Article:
Merchant RC, Keshavarz R. Human Immunodeficiency Virus Postexposure Prophylaxis for Adolescents and Children. Pediatrics. 2001;108(2):E38. PubMed PMID: 11483848.
* Article titles in AMA citation format should be in sentence-case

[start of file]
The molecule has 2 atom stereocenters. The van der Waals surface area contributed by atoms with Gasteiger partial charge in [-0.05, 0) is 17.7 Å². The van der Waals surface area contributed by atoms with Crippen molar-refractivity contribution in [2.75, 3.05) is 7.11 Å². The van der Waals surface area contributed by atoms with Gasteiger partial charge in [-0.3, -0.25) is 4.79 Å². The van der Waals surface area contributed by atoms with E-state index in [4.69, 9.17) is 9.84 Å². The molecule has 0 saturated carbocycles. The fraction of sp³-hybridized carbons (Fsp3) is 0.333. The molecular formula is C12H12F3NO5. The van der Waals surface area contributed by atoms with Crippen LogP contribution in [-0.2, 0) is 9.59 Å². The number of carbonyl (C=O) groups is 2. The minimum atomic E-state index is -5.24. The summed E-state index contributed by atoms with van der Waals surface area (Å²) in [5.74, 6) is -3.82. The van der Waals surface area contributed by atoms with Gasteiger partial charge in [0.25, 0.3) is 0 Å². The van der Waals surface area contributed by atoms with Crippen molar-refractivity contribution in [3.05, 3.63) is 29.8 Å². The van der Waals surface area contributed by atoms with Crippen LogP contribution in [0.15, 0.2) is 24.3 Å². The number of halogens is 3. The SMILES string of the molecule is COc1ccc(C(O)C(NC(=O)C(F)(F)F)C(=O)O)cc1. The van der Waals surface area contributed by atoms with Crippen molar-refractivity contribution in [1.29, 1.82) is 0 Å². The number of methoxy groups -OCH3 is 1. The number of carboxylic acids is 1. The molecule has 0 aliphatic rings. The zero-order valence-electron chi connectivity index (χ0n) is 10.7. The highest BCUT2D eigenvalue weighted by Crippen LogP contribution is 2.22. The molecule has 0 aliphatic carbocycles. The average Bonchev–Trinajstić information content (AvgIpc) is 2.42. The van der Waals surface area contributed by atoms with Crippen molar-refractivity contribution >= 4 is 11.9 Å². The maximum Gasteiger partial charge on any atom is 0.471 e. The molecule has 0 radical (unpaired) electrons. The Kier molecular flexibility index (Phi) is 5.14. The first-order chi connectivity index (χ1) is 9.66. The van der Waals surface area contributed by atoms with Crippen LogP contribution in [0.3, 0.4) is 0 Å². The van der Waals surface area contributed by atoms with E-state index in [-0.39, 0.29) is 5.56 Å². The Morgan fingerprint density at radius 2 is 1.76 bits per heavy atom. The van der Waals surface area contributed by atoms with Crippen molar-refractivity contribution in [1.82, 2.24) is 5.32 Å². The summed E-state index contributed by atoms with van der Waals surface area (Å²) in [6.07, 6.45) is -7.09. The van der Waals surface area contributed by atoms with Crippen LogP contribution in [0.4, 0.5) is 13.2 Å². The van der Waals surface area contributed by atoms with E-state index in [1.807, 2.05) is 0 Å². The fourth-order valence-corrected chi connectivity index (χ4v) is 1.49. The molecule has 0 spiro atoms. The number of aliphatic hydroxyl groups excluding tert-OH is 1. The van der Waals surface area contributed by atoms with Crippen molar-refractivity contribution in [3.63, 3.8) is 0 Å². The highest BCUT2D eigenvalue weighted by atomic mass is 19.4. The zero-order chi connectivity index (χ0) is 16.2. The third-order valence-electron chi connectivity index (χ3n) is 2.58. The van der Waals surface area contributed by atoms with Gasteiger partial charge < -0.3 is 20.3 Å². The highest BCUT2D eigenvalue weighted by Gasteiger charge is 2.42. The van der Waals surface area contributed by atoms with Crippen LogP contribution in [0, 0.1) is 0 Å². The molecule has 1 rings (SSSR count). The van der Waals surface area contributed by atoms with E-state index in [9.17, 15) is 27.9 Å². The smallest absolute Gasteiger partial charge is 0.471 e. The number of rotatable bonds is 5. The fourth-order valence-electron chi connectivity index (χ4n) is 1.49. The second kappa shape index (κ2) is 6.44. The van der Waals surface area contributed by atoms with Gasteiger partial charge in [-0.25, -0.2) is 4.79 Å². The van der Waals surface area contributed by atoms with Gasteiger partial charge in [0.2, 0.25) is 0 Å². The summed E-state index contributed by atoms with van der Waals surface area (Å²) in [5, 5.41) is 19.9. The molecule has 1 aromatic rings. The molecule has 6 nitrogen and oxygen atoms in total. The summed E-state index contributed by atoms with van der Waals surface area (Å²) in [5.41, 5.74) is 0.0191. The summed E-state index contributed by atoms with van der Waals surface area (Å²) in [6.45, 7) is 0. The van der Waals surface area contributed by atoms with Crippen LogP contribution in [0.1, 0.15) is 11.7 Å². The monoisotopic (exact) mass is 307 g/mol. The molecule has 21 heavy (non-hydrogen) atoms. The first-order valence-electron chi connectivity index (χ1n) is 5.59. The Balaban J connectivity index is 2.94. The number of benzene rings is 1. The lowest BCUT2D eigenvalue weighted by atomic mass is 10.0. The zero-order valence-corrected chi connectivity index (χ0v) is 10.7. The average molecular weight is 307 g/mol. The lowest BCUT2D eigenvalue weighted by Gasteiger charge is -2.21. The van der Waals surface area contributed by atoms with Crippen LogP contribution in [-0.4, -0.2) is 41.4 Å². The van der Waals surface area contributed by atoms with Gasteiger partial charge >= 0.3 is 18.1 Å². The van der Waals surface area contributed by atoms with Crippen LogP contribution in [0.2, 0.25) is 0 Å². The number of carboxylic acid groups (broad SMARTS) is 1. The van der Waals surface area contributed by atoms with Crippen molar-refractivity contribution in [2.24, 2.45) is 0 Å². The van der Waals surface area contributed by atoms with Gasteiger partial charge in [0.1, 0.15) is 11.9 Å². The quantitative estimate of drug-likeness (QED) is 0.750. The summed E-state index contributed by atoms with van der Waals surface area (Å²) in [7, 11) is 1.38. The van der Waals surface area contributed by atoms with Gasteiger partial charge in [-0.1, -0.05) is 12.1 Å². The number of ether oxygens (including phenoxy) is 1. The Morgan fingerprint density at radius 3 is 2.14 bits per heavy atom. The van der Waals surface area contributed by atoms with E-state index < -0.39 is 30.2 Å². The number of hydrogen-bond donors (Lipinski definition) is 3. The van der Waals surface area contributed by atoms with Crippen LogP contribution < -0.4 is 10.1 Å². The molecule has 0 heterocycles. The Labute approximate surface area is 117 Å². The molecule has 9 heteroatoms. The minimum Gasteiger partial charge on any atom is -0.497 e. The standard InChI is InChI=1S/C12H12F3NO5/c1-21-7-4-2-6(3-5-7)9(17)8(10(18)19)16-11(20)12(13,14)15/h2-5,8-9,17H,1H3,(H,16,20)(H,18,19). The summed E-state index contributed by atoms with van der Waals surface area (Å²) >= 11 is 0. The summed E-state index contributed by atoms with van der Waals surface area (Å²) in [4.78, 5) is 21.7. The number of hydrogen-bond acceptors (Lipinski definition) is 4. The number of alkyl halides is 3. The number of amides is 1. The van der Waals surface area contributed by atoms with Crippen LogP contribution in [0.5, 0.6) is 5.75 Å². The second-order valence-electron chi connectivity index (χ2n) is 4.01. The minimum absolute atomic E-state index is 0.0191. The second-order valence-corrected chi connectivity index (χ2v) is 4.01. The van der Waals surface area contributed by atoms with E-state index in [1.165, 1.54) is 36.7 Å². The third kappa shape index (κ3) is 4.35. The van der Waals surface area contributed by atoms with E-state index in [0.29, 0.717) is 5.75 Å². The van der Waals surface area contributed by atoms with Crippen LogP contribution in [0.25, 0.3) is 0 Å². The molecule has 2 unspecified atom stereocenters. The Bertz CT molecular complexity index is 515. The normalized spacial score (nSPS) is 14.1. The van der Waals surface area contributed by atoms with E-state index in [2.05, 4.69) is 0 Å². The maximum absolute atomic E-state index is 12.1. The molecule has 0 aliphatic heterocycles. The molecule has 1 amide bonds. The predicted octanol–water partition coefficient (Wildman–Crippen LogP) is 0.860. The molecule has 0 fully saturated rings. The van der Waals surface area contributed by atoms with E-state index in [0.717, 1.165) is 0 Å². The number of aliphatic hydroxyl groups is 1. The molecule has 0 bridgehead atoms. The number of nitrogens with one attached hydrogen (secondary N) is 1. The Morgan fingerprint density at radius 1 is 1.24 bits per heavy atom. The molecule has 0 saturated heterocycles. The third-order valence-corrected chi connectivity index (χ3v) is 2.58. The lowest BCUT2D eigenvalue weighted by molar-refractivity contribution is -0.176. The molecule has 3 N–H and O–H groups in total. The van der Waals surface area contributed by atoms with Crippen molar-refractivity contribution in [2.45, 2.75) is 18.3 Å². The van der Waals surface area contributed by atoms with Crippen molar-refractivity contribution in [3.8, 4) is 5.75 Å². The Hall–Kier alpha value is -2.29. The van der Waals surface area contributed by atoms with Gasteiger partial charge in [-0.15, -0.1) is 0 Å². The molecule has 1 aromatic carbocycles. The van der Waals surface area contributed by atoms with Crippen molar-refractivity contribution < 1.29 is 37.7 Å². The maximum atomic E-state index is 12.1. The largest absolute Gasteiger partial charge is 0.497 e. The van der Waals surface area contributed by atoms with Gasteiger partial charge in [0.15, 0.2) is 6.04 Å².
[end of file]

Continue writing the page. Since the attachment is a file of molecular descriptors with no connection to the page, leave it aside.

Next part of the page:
TY - JOUR T1 - Human immunodeficiency virus postexposure prophylaxis for adolescents and children. AU - Merchant,R C, AU - Keshavarz,R, PY - 2001/8/3/pubmed PY - 2001/10/26/medline PY - 2001/8/3/entrez SP - E38 EP - E38 JF - Pediatrics JO - Pediatrics VL - 108 IS - 2 N2 - Children and adolescents are at risk for human immunodeficiency virus (HIV) infection. Transmission occurs through perinatal exposures, injecting drug use, consensual and nonconsensual sex, needle-stick and sharp injuries, and possibly some unusual contacts. Youth engaging in high-risk sexual activities are especially endangered. Half of the estimated worldwide 5.3 million new HIV infections occur in adolescents and young adults aged 15 to 24. Of 20 000 known new adult and adolescent cases in the United States, 25% involve 13- to 21-year-olds. More than 1.4 million children worldwide (aged 15 and younger) are believed to be infected, and >1640 new cases are diagnosed daily. Of the 432 000 people reported to be living with HIV or acquired immunodeficiency syndrome (AIDS) in the United States, 5575 are children under 13. HIV postexposure prophylaxis (PEP) is a form of secondary HIV prevention that may reduce the incidence of HIV infections. HIV PEP is commonly conceived of as 2 types: occupational and nonoccupational. Occupational HIV PEP is an accepted form of therapy for health care workers exposed to HIV through their jobs. A landmark study of healthcare workers concluded that occupational HIV PEP may be efficacious. Well-established US national guidelines for occupational HIV PEP exist for this at-risk population. Nonoccupational HIV PEP includes all other forms of HIV PEP, such as that given after sexual assault and consensual sex, injecting drug use, and needle-stick and sharp injuries in non-health care persons. Pediatric HIV PEP is typically the nonoccupational type. The efficacy of nonoccupational HIV PEP is unknown. The presumed efficacy is based on a collection of animal and human data concerning occupational, perinatal, and nonoccupational exposures to HIV. In contrast to occupational HIV PEP, there are no national US guidelines for nonoccupational HIV PEP, and few recommendations are available for its use for adolescents and children. Regardless of this absence, there is encouraging evidence supporting the value of HIV PEP in its various forms in pediatrics. Although unproven, the presumed mechanism for HIV PEP comes from animal and human work suggesting that shortly after an exposure to HIV, a window period exists during which the viral load is small enough to be controlled by the body's immune system. Antiretroviral medications given during this period may help to diminish or end viral replication, thereby reducing the viral inoculum to a more potentially manageable target for the host's defenses. HIV PEP is accepted practice in the perinatal setting and for health care workers with occupational injuries. The medical literature supports prescribing HIV PEP after community needle-stick and sharp injuries and after sexual assault from sources known or likely to be HIV-infected. HIV PEP after consensual unprotected intercourse between HIV sero-opposite partners has had growing use in the adult population, and can probably be utilized for children and adolescents. There is less documented experience and support for HIV PEP after consensual unprotected intercourse between partners of unknown HIV status, after prolonged or multiple episodes of sexual abuse from an assailant of unknown HIV status, after bites, and after the sharing of personal hygiene items or exposure to wounds of HIV-infected individuals. There are no formal guidelines for HIV PEP in adolescents and children. A few groups have commented on its provision in pediatrics, and some preliminary studies have been released. Our article provides a discussion of the data available on HIV transmission and HIV PEP in pediatrics. In our article, we propose an HIV PEP approach for adolescents and children. We recommend a stratified regimen, based on the work of Gerberding and Katz and other authors, that attempts to match seroconversion risk with an appropriate number of medications, while taking into account adverse side-effects and the amount of information that is typically available upon initial presentation. Twice daily regimens should be used when possible, and may improve compliance. HIV PEP should be administered within 1 hour of exposure. We strongly recommend that physicians trained in this form of therapy review the indications for HIV PEP within 72 hours of its provision. We advocate that due diligence in determining level of risk and appropriateness of drug selection be conducted as soon as possible after an exposure has occurred. When such information is not immediately available, we recommend the rapid treatment using the maximum level of care followed by careful investigation and reconsideration in follow-up or whenever possible. HIV PEP may be initiated provisionally after an exposure and then discontinued if the exposure source is confirmed to not be HIV-infected. In most cases, consultations with the experts in HIV care can occur after the rapid start of therapy. (ABSTRACT TRUNCATED) SN - 1098-4275 UR - https://www.unboundmedicine.com/medline/citation/11483848/Human_immunodeficiency_virus_postexposure_prophylaxis_for_adolescents_and_children_ L2 - http://pediatrics.aappublications.org/cgi/pmidlookup?view=long&pmid=11483848 DB - PRIME DP - Unbound Medicine ER -